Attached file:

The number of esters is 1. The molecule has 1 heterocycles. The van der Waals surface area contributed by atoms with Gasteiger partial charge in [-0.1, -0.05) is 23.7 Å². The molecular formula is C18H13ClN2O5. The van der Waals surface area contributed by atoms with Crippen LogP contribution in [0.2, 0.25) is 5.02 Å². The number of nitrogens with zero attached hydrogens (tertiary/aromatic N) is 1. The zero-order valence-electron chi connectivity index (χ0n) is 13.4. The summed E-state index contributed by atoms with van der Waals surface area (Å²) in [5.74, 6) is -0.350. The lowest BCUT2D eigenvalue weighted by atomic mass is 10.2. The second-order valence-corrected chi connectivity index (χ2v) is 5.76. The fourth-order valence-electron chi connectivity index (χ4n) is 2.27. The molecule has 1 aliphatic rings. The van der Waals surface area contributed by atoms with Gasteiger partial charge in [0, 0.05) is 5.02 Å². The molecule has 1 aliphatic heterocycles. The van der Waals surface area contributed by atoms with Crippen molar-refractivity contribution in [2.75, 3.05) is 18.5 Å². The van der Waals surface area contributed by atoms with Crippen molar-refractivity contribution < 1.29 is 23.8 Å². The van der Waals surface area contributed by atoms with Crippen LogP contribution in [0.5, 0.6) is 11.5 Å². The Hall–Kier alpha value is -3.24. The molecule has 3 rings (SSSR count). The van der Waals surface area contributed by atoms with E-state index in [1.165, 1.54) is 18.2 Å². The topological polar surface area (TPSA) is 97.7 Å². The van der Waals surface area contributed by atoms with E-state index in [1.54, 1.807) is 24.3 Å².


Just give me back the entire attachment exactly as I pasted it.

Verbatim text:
The number of esters is 1. The molecule has 1 heterocycles. The van der Waals surface area contributed by atoms with Gasteiger partial charge in [-0.1, -0.05) is 23.7 Å². The molecular formula is C18H13ClN2O5. The van der Waals surface area contributed by atoms with Crippen LogP contribution in [0.2, 0.25) is 5.02 Å². The number of nitrogens with zero attached hydrogens (tertiary/aromatic N) is 1. The zero-order valence-electron chi connectivity index (χ0n) is 13.4. The summed E-state index contributed by atoms with van der Waals surface area (Å²) in [5.74, 6) is -0.350. The lowest BCUT2D eigenvalue weighted by atomic mass is 10.2. The second-order valence-corrected chi connectivity index (χ2v) is 5.76. The fourth-order valence-electron chi connectivity index (χ4n) is 2.27. The molecule has 1 aliphatic rings. The van der Waals surface area contributed by atoms with Gasteiger partial charge in [0, 0.05) is 5.02 Å². The molecule has 1 aliphatic heterocycles. The van der Waals surface area contributed by atoms with Crippen molar-refractivity contribution in [2.75, 3.05) is 18.5 Å². The van der Waals surface area contributed by atoms with Crippen molar-refractivity contribution < 1.29 is 23.8 Å². The van der Waals surface area contributed by atoms with Crippen LogP contribution in [0.5, 0.6) is 11.5 Å². The Hall–Kier alpha value is -3.24. The molecule has 3 rings (SSSR count). The van der Waals surface area contributed by atoms with E-state index in [1.165, 1.54) is 18.2 Å². The topological polar surface area (TPSA) is 97.7 Å². The van der Waals surface area contributed by atoms with E-state index in [1.54, 1.807) is 24.3 Å².